Ultrasound is used to guide the placement of central venous catheters, peripherally inserted central catheters, and arterial lines. Real-time ultrasound-guided central venous catheter placement within the internal jugular has been associated with fewer complications, fewer attempts before successful cannulation, fewer failed procedures, and shorter procedure times compared to the traditional technique.2-4 The utility of ultrasound guidance for central venous catheter placement is supported by the Agency for Healthcare Research and Quality (AHRQ) and the British National Institute of Clinical Excellence (NICE).5,6 AHRQ also listed the "use of real-time ultrasound guidance during central line insertion to prevent complications" as one of the 12 most highly rated patient safety practices designed to reduce medical errors.7
The evidence supporting the utility of ultrasound guidance of subclavian access is less robust. A recent prospective study suggested that ultrasound-guided cannulation of the subclavian vein in critical care patients was superior to the traditional method.8 More study would be required before this approach could be uniformly applied, however. The authors of a recent meta-analysis of studies of ultrasound-guided radial artery catheter placement concluded that the use of real-time ultrasound guidance improved the first-pass success rate.9 A brief overview of ultrasound-guided vascular access procedures is given below.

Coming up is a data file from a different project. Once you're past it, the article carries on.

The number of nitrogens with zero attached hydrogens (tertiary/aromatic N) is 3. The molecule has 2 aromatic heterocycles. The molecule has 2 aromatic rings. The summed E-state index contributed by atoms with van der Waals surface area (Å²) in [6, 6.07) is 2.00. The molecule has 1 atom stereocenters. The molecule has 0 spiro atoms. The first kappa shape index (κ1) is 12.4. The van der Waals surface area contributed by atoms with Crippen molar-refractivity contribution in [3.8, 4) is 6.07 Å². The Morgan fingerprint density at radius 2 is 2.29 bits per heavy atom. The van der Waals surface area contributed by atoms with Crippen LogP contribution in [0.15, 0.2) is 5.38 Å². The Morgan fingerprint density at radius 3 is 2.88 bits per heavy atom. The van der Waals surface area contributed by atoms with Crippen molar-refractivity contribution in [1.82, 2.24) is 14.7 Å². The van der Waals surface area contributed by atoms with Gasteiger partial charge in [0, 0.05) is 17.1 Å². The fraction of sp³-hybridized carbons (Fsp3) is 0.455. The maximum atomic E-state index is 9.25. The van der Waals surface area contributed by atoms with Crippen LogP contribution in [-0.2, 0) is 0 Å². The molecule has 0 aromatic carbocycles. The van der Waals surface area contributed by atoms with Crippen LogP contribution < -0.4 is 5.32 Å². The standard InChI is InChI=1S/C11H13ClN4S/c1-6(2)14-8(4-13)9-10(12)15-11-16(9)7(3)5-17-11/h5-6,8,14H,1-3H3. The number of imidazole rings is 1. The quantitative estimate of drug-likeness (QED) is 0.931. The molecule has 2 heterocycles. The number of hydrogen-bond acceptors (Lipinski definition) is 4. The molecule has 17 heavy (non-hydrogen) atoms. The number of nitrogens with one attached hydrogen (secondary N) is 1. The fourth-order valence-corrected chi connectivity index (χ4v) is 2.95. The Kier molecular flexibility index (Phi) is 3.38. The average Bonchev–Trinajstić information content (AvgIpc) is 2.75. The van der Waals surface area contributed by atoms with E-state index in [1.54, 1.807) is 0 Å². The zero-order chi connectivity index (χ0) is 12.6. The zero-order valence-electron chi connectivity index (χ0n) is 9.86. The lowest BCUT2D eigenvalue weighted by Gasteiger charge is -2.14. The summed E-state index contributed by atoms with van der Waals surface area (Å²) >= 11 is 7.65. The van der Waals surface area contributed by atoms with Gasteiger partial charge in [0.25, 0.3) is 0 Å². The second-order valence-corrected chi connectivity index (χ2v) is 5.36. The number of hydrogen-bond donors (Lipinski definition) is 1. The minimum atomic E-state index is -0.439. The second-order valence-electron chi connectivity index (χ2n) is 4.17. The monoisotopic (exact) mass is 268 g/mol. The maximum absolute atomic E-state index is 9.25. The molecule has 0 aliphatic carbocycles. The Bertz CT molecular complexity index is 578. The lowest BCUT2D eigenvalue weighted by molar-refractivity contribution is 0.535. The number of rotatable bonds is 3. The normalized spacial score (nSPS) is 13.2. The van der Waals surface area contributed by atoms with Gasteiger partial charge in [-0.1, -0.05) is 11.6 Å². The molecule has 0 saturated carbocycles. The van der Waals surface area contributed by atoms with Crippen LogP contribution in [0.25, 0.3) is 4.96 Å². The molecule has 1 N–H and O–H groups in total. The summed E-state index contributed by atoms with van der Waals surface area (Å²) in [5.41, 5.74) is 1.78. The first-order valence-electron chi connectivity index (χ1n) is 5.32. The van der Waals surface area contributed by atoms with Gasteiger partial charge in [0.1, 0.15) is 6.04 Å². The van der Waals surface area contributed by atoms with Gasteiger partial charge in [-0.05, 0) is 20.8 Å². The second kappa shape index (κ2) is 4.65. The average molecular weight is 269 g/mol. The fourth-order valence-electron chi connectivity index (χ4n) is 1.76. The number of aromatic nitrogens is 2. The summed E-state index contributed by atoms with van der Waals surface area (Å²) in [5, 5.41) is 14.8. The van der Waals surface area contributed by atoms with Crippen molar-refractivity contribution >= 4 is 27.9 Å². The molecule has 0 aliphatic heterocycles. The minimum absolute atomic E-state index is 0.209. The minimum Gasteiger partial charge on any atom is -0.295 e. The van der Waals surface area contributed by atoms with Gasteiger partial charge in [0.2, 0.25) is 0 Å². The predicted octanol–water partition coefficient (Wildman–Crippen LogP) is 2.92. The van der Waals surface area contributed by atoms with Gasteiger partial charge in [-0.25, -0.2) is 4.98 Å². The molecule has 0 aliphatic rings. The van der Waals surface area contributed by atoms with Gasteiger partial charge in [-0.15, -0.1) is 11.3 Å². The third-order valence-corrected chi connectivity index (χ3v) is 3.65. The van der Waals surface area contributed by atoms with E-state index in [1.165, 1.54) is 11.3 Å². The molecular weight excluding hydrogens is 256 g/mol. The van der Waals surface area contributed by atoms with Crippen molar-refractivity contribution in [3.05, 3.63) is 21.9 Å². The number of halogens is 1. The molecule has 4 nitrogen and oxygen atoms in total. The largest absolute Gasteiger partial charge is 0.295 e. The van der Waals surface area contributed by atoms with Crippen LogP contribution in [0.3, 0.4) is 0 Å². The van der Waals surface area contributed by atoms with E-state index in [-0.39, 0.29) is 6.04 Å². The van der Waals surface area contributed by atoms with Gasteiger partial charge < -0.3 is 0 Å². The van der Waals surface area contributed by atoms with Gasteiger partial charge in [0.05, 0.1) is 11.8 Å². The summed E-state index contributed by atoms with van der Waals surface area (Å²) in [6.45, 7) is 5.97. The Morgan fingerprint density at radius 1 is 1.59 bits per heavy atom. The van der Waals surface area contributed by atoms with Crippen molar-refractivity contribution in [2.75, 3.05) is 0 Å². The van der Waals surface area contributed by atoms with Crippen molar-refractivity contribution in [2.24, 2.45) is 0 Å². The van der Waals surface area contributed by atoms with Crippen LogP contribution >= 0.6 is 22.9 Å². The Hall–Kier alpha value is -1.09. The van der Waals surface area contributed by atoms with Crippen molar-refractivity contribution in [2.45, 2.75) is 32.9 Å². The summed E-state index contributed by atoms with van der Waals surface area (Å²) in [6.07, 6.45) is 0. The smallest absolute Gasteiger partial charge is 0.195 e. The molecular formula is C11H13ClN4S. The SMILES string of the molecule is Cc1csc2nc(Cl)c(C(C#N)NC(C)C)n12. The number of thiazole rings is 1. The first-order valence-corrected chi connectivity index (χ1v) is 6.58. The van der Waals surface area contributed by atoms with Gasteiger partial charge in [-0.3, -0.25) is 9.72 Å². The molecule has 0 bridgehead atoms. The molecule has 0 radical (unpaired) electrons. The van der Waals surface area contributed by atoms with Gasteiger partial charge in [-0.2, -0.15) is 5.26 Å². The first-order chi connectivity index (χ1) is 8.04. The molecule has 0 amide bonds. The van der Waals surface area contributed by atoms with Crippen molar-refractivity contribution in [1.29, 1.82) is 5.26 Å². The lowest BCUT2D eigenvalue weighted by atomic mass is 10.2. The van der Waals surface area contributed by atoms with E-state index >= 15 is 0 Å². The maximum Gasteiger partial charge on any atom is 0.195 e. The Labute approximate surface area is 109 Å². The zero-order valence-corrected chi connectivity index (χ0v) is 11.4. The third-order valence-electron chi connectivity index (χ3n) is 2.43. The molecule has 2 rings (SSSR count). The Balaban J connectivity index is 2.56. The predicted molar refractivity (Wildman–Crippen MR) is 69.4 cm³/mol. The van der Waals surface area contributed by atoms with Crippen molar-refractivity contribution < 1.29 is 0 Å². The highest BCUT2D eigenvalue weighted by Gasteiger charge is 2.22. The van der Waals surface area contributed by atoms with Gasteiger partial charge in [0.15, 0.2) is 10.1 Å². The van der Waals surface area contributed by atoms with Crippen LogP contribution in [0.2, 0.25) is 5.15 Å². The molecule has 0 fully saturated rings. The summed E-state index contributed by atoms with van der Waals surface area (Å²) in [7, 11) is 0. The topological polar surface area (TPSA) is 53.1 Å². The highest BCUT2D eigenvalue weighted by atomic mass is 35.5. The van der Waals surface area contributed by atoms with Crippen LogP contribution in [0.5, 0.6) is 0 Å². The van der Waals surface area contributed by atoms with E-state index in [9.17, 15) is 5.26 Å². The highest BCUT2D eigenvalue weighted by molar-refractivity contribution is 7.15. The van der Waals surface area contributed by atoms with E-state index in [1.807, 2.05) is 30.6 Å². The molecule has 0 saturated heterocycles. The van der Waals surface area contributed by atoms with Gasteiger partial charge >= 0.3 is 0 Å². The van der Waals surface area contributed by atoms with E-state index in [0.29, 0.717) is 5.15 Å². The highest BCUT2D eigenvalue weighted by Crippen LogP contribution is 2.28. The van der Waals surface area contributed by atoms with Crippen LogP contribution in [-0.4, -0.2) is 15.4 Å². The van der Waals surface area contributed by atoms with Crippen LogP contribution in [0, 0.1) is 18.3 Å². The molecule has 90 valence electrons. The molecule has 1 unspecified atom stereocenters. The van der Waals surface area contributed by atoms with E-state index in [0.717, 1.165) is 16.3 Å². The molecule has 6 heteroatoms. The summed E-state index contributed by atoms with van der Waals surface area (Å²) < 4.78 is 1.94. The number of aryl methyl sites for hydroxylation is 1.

A high-frequency probe (10-15 MHz) is used for vascular access. When real-time ultrasound guidance is used to approach the internal jugular vein, generally 1 of 2 techniques is used: in-plane or out-of-plane (Figure 1a-b). The advantage of the in-plane technique is that the operator can see the entire needle as it enters the vessel. This method requires more experience and is difficult for a beginner. It may also be difficult in a patient with a short neck because the operator cannot align the probe along the vessel. The out-of-plane technique may facilitate placement because the vein and the artery lie side by side. The disadvantage is that the operator cannot see the entire needle during the procedure and the depth of needle insertion may be underestimated, resulting in puncture of the posterior wall of the vessel.